While SoHo has become an accidental collection of pop-ups in recent years – rents are so high in this part of town, and trade so competitive, that businesses arrive and close down again in rapid time – the best places have stood the test of time. Still, part of the thrill of the area is that if you don’t visit for a few months, you could miss the opening and closing of numerous boutiques (not to mention rare, vintage finds), restaurants and bars without ever knowing they existed. Always keep your eyes peeled when exploring SoHo, then, however well you think you know the place.
While Hong Kong might be better known for its fine-dining restaurants and wine bars rather than for its street food, there are still some incredibly cheap and delicious places to check out. Make sure you try the dai pai dongs that are scattered all around the city – outdoor plastic-chairs-and-tables affairs where the service is speedy. But at a reasonable rate you can have your fill of steaming broths, slurp-worthy noodle dishes, clams, beef balls and lots more. If you’re in need of inspiration, check out our guide to great street food places in Hong Kong.
If it’s raining outside, or you’re here in the summer and prefer to eat at somewhere air-conditioned, a SoHo dim sum lunch might be the best option. This most Cantonese of cuisines started out as a way for people to have morning tea but has now expanded into full-on gut-bloating meals of everything from fried rice dishes to sliced pork belly strips, as well as traditional sweet items such as custard buns. Ding Dim 1968 on Wyndham Street is one of SoHo’s longest-standing establishments, and offers an extensive menu in both Chinese and English.
While many locals head to the luxury shopping malls come payday, SoHo offers a less in-your-face alternative in the form of former police dormitory complex PMQ, which stands for Police Married Quarters. It’s now a boutique shopping space, offering an artier, more creative angle on the usual shopping experience. There are craft and design boutiques, fashion stores, cafés, restaurants, tea houses and a lot more, many of which are run by independent vendors. Much like Tai Kwun (see below), it’s also a nice space just to hang out in, with an interesting history; it started as a school, was severely damaged during World War II and rebuilt as PMQ, before operating in its current incarnation from 2014.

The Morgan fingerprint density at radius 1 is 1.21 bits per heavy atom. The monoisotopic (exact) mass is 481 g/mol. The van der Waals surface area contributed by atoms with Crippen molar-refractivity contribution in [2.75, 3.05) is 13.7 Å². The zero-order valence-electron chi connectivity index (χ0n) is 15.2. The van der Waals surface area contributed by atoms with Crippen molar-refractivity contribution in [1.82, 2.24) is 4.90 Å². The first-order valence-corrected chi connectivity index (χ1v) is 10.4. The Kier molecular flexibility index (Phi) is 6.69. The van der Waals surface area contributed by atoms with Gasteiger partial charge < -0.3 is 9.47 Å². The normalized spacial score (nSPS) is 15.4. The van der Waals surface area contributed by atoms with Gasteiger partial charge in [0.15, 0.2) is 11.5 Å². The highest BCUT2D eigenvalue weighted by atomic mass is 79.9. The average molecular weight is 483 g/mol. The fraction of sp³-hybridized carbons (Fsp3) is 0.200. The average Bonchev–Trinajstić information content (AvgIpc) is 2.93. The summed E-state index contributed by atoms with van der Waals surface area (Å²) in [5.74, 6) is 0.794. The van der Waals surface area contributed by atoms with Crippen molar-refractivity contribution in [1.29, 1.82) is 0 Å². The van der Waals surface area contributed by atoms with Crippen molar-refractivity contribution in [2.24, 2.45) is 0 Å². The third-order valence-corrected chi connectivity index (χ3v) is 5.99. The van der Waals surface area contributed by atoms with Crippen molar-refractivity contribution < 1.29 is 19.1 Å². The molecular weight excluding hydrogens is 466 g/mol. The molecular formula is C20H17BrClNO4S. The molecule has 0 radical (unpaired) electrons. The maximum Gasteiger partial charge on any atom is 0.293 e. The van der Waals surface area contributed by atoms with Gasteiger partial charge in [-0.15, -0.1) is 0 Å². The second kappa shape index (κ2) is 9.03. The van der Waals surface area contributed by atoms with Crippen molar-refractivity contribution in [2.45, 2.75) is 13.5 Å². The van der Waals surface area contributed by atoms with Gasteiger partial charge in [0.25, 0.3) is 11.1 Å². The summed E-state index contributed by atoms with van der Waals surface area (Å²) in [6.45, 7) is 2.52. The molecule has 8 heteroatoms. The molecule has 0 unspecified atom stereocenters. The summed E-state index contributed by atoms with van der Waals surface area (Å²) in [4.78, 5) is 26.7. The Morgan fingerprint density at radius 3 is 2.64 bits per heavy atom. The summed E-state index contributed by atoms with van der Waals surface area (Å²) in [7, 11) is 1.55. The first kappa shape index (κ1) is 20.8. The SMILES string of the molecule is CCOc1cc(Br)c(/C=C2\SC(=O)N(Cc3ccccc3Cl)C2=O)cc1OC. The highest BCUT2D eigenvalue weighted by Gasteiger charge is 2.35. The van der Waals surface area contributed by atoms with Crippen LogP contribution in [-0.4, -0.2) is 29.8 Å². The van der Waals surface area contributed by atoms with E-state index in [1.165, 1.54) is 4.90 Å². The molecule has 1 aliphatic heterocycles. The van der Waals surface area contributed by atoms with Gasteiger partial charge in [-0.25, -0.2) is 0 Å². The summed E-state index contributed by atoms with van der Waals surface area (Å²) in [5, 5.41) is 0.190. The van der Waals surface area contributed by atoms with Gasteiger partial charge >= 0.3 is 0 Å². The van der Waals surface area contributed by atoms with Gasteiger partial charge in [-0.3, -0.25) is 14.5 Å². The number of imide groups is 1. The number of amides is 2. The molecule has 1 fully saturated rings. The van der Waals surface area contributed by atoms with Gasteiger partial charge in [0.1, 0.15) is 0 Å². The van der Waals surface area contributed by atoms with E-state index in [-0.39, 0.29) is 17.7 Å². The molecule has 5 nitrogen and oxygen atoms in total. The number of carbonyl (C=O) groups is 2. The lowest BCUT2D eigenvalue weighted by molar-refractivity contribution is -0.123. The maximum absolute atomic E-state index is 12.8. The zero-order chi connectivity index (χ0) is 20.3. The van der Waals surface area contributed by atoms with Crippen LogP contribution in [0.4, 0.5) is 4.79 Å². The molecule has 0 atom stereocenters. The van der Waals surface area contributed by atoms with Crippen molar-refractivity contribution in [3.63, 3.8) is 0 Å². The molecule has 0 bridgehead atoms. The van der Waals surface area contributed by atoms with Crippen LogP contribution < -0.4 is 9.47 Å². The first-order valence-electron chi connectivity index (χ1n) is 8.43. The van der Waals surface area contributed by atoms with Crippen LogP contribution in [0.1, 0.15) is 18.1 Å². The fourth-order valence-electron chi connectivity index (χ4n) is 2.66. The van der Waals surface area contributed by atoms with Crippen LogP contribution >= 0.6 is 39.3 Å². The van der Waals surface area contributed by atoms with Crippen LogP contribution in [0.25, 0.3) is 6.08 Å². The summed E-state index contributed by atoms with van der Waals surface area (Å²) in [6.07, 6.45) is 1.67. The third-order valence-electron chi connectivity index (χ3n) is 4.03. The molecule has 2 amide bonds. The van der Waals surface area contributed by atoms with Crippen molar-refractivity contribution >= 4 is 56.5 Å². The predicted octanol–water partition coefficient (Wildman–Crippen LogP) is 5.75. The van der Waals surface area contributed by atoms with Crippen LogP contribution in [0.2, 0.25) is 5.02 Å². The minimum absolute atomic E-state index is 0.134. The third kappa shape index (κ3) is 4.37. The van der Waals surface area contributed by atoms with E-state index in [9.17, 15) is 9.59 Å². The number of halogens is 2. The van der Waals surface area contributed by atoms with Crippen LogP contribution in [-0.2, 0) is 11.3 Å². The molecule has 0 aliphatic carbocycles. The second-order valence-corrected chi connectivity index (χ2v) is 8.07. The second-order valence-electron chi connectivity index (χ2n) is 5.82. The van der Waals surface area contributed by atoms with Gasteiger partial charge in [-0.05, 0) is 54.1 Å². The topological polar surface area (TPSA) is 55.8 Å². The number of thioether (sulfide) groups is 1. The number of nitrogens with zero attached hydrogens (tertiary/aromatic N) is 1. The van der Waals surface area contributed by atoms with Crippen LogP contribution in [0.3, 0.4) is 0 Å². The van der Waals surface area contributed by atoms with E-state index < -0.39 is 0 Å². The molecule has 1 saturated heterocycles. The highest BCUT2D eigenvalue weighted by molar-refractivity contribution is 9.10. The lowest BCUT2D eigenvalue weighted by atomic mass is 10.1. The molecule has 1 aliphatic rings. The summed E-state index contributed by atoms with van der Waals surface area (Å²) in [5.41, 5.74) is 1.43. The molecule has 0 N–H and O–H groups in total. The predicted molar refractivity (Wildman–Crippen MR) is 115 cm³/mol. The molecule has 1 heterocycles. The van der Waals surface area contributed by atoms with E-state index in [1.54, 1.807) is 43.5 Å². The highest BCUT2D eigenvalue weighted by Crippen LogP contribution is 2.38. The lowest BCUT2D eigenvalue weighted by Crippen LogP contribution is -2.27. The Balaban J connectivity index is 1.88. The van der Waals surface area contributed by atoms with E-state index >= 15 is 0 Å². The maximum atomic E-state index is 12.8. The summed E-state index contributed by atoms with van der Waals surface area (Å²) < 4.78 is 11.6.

Known locally as Cat Street Market but actually situated on Upper Lascar Row, this fun little street can easily steal hours of your day as you browse stalls selling antiques, art and other trinkets that make for good souvenirs. No one knows for sure where the Cat Street name comes from, but theories include that it’s a reference to prostitutes, cat burglars, pirates or the street peddlers themselves. This is essentially Hong Kong’s version of a flea market, and while there’s fun to be had scouring for a bargain and haggling for the best price, be aware that most of the items for sale are reproductions, not originals. Therefore the experience of buying and haggling is as important as what you walk away with.
Pak Sing Ancestral Hall, also known as Kwong Fuk Ancestral Hall, is worth visiting not just for its Instagrammable qualities, but also for the insight it provides into the lives of early Hong Kong settlers. When mainland Chinese who had come to Hong Kong in search of better lives died here, tradition had it that they should be buried in their home towns in China. This temple was built in the 1850s to house the bodies of those awaiting repatriation. It also served as a public memorial hall for families who could not afford to send their departed home. Thousands of the memorial tablets made for these families can still be seen behind the altar.